This theory has some very nice properties. First, there is no infinitely dense matter. Classical black hole models have been trying to grapple with this issue for a long time. Also, since the final explosion can be massive, it could be the source of very high energy cosmic rays. Some have already suggested that gamma ray bursts may be the visible result. The theory predicts that the explosion can take about 14 billion years to occur to an external observer, so that fits in with the current age of the universe. Note that there are testable features relating to cosmic rays and other radiation coming from Plank stars, so observational verification is possible.

An important part of the theory is that it resolves the black hole information paradox. According to this article at Phys.org

Rovelli and Vidotto wonder why this couldn't be the case with black holes as well—instead of a singularity at its center, there could be a Planck structure—a star—which would allow for general relativity to come back into play. If this were the case, then a black hole could slowly over time lose mass due to Hawking Radiation—as the black hole contracted, the Planck star inside would grow bigger as information was absorbed. Eventually, the star would meet the event horizon and the black hole would dematerialize in an instant as all the information it had ever sucked in was cast out into the universe.

This is potentially a big deal. If true it solves some troubling theoretical problems and man tie black holes and cosmic rays together. It would also present a huge challenge to string theory, because it gives credence to loop quantum gravity.

about a week ago
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Emails Cast Unflattering Light On Internal Politics of Healthcare.gov Rollout

Required Snark Re:fedgov incompetence due to affirmative action (392 comments)

My stock question for the likes of you: do you keep your KKK robes hung up in the closet where they will not get wrinkled but someone might see them, or do you fold them up and put them in a drawer so they will remain hidden and need to be ironed?

about two weeks ago
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Emails Cast Unflattering Light On Internal Politics of Healthcare.gov Rollout

Required Snark Re:F-35 vs. ACA (392 comments)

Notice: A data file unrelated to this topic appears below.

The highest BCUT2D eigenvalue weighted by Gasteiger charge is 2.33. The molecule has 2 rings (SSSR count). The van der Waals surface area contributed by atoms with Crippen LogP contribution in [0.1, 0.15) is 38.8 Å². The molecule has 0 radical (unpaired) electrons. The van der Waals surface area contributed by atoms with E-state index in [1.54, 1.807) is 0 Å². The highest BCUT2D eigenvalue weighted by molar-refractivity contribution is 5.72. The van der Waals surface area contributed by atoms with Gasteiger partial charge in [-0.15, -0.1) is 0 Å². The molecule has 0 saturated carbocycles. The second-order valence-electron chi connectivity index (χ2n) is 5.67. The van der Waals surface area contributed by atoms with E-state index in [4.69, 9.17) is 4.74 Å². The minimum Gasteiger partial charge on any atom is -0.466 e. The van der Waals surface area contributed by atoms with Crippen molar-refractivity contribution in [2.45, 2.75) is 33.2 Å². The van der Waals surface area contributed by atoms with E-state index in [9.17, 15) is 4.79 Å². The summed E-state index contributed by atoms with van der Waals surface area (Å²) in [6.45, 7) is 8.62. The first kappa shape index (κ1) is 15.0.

Wrong again. The software is screwed up as well. From the same Wikipedia page:

In November 2010, the Center for Defense Information estimated that the program would be restructured with an additional year of delay and $5 billion in additional costs. On 5 November 2010, the Block 1 software flew for the first time on BF-4. As of the end of 2010, only 15% of the software remained to be written, but this was reported to include the most difficult sections such as data fusion. In 2011, it was revealed that 50% of the eight million lines of code had been written and that it would take another six years to complete the software to the new schedule. By 2012, the total estimated lines of code for the entire program (onboard and offboard) had grown from 15 million lines to 24 million lines.

Wikipedia doesn't have any more recent information about how the software is going, but according to the above the expected completion date is 2017. The estimate for the number of lines of code was to have gone from 15 to 24 million as of 2012. Have you ever heard of a project of that size getting smaller and finishing on schedule? Or actually working on the delivery date?

If you RTFA you will also find out about how early incorrect software design/simulation causes significant problems, delays and higher costs later on in the program. So the software troubles were of the same scale as the other failures.

So the ACA is worse how? And who is raising hell in the congress (except McCain)? Go any search you a Google, and you will come back empty handed. But whining (and lying) about the ACA is the Republican national pastime, rather then, say actually trying to govern the country.

And that is why it's called "Compare and Contrast".

about two weeks ago
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Emails Cast Unflattering Light On Internal Politics of Healthcare.gov Rollout

Required Snark Compare and Contrast (392 comments)

Affordable Care Act vs F-35 Lightning

Program cost increases and delays Some selected examples.

On 21 April 2009, media reports, citing Pentagon sources, said that during 2007 and 2008, spies downloaded several terabytes of data related to the F-35's design and electronics systems, potentially compromising the aircraft and aiding the development of defense systems against it. Lockheed Martin rejected suggestions that the project was compromised, stating it "does not believe any classified information had been stolen". Other sources suggested that the incident caused both hardware and software redesigns to be more resistant to cyber attack. In March 2012, BAE Systems was reported to be the target of cyber espionage. BAE Systems refused to comment on the report, although they did state, "[Our] own cyber security capability can detect, prevent and rectify such attacks."

...

On 21 August 2013 C-Span reported that Congressional Quarterly and the Government Accountability Office were indicating the "total estimated program cost now is $400b—nearly twice the initial cost". The current investment was documented as approximately $50 billion. The projected $316 billion cost in development and procurement spending was estimated through 2037 at an average of $12.6 billion per year. These were confirmed by Steve O'Bryan, Vice President of Lockheed Martin on the same date.

In 2013 a RAND study found that during development the three different versions had drifted so far apart from each other that having a single base design might now be more expensive than if the three services had simply built entirely different aircraft tailored to their own requirements.